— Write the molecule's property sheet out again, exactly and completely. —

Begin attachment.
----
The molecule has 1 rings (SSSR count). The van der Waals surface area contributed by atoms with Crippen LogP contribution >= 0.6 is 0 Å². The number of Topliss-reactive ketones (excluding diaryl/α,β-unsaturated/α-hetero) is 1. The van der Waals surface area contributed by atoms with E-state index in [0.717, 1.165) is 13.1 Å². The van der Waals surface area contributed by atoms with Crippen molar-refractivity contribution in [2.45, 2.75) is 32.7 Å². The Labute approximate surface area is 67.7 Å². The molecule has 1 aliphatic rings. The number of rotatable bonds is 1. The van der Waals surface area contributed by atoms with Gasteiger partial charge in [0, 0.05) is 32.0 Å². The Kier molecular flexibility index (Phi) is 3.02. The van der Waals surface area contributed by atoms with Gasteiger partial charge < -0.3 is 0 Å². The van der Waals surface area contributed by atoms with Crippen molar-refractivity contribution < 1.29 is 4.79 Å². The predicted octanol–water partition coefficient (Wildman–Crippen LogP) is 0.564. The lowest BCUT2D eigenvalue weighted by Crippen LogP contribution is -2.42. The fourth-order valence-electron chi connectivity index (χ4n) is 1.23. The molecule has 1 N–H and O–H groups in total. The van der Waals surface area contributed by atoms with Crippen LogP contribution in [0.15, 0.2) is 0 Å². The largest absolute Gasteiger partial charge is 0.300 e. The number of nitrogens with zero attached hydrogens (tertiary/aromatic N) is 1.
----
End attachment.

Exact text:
The molecule has 1 rings (SSSR count). The van der Waals surface area contributed by atoms with Crippen LogP contribution >= 0.6 is 0 Å². The number of Topliss-reactive ketones (excluding diaryl/α,β-unsaturated/α-hetero) is 1. The van der Waals surface area contributed by atoms with E-state index in [0.717, 1.165) is 13.1 Å². The van der Waals surface area contributed by atoms with Crippen molar-refractivity contribution in [2.45, 2.75) is 32.7 Å². The Labute approximate surface area is 67.7 Å². The molecule has 1 aliphatic rings. The number of rotatable bonds is 1. The van der Waals surface area contributed by atoms with Gasteiger partial charge in [0, 0.05) is 32.0 Å². The Kier molecular flexibility index (Phi) is 3.02. The van der Waals surface area contributed by atoms with Gasteiger partial charge < -0.3 is 0 Å². The van der Waals surface area contributed by atoms with Crippen molar-refractivity contribution < 1.29 is 4.79 Å². The predicted octanol–water partition coefficient (Wildman–Crippen LogP) is 0.564. The lowest BCUT2D eigenvalue weighted by Crippen LogP contribution is -2.42. The fourth-order valence-electron chi connectivity index (χ4n) is 1.23. The molecule has 1 N–H and O–H groups in total. The van der Waals surface area contributed by atoms with Crippen LogP contribution in [0.15, 0.2) is 0 Å². The largest absolute Gasteiger partial charge is 0.300 e. The number of nitrogens with zero attached hydrogens (tertiary/aromatic N) is 1.